A load of dung. The biggest treasure!

“Our” load of dung!

The “Voulgaraki” grove on a bright winter day; Far in the horizon is the Acrocorinth.

So far, the winter in our region has been very mild. Really, they were days that one would have been happy about if it hadn’t been for this year’s crop failure due to last year’s warm winter. That’s how you worry; Will the trees get the cold days they need this winter to be able to form flower buds well?

At least the many good days gave us the opportunity to take good care of the groves and prepare them for the winter. The cutting of the trees was completed in October, at a time when the olives would otherwise be harvested. Here one recognizes again the wisdom of the ancient saying “Οὐδέν κακόν ἀμιγές καλοῦ” (No evil is pure from good); Early cutting is better for the trees because it allows them to close their wounds when it is dry and warm.

The trees are now being fertilized. This process should be completed while the good days last, so that when winter sets in, the rainwater carries the nutrients to the roots. For this reason, on December 28th also Tragos-founder, Panos, came to assist Elton.

The meeting point was the pen of a shepherd friend. This was where the good sheep and goat manure was, which first had to be shoveled into bags. Such a bag weighs around 35 kilos and one is needed for each tree. It’s tedious work, but the team is well-coordinated.

A hard job; filling the bags

As soon as the vehicle was fully loaded – about 50 bags fit on it – two men drove it into the grove to distribute the fertilizer.

Another 2 stayed behind to fill more sacks.

Everyone is allowed; here Tragos-founder, Panos.
Full, but not quite full!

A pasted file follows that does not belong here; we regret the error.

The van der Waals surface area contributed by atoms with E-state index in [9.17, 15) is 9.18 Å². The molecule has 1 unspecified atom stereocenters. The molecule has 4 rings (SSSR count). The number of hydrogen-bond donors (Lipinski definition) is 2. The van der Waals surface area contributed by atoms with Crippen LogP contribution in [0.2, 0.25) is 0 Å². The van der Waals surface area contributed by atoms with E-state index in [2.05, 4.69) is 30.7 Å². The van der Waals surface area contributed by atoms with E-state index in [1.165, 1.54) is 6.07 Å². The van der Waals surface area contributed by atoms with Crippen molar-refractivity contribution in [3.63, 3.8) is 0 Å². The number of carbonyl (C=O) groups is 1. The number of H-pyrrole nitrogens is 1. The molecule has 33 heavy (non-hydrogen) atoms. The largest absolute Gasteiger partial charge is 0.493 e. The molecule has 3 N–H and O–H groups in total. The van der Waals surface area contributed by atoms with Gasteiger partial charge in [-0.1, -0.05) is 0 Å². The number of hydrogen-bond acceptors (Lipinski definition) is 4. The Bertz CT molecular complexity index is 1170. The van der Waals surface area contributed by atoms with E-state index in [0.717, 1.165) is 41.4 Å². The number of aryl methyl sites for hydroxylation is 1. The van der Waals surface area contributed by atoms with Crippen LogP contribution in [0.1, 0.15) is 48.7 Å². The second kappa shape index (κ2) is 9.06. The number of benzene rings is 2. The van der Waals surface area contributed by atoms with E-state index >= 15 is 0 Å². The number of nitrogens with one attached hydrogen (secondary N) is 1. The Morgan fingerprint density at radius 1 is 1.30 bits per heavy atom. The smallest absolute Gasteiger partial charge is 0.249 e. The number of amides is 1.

Arrived safely at the “Voulgaraki” grove; Now manure can be distributed!
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If you want more impressions of our fertilization campaign, watch our videos:

Tragos-founder, Panos, at work

This is what the “greedy” shoots that need to be removed look like!

During the fertilization campaign it was also noted that many shoots have appeared on the olive tree barks due to the good weather. These should be removed during the winter because they consume important nutrients and moisture. It is no coincidence that such saplings are called “the greedy” in local farming jargon.

So, anyone who visits our region during the winter can get involved; There are enough such shoots for everyone!

At the end of the day, the groves that burned down during the forest fire of July 2020 were visited (see our report from April 17, 2021). Here you have to marvel at how resilient the olive tree is! It’s pretty amazing; Trees that were burned down to the roots are now 2-meter-tall bushes. So the time is approaching when we will cut these trees.

However they will not be refined into the Manaki variety, but rather left as wild olive trees. We’re excited to see what kind of olive oil comes out of their fruit!

The olive bushes are already 2 meters high! With their strong root system, they will soon be big and healthy trees again!”

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